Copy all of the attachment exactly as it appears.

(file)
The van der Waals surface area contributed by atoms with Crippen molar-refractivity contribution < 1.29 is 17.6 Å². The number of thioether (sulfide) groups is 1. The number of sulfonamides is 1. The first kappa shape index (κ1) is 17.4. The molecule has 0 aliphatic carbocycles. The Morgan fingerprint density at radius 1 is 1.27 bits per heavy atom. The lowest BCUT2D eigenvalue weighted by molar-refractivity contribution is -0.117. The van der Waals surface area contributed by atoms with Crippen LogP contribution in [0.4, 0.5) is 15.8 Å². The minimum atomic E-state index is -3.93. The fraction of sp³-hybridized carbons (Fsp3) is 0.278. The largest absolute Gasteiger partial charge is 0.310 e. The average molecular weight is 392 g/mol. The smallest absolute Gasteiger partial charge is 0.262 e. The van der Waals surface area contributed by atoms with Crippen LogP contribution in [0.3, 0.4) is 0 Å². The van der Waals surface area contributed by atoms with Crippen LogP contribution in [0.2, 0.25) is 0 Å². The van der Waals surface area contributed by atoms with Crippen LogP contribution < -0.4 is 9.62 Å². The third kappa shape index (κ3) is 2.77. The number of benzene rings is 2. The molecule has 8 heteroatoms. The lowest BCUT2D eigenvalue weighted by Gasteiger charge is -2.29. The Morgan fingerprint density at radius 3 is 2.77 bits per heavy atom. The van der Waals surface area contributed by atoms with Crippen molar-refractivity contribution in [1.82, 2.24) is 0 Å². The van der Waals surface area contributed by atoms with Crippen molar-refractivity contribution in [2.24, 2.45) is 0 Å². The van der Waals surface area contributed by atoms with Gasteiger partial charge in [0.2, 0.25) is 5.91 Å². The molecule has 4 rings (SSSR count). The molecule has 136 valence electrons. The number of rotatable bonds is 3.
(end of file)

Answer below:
The van der Waals surface area contributed by atoms with Crippen molar-refractivity contribution < 1.29 is 17.6 Å². The number of thioether (sulfide) groups is 1. The number of sulfonamides is 1. The first kappa shape index (κ1) is 17.4. The molecule has 0 aliphatic carbocycles. The Morgan fingerprint density at radius 1 is 1.27 bits per heavy atom. The lowest BCUT2D eigenvalue weighted by molar-refractivity contribution is -0.117. The van der Waals surface area contributed by atoms with Crippen LogP contribution in [0.4, 0.5) is 15.8 Å². The minimum atomic E-state index is -3.93. The fraction of sp³-hybridized carbons (Fsp3) is 0.278. The largest absolute Gasteiger partial charge is 0.310 e. The average molecular weight is 392 g/mol. The smallest absolute Gasteiger partial charge is 0.262 e. The van der Waals surface area contributed by atoms with Crippen LogP contribution in [0.3, 0.4) is 0 Å². The van der Waals surface area contributed by atoms with Crippen LogP contribution in [0.2, 0.25) is 0 Å². The van der Waals surface area contributed by atoms with Crippen LogP contribution < -0.4 is 9.62 Å². The third kappa shape index (κ3) is 2.77. The number of benzene rings is 2. The molecule has 8 heteroatoms. The lowest BCUT2D eigenvalue weighted by Gasteiger charge is -2.29. The Morgan fingerprint density at radius 3 is 2.77 bits per heavy atom. The van der Waals surface area contributed by atoms with Crippen molar-refractivity contribution in [1.82, 2.24) is 0 Å². The van der Waals surface area contributed by atoms with Crippen molar-refractivity contribution in [2.24, 2.45) is 0 Å². The van der Waals surface area contributed by atoms with Gasteiger partial charge in [0.2, 0.25) is 5.91 Å². The molecule has 4 rings (SSSR count). The molecule has 136 valence electrons. The number of rotatable bonds is 3.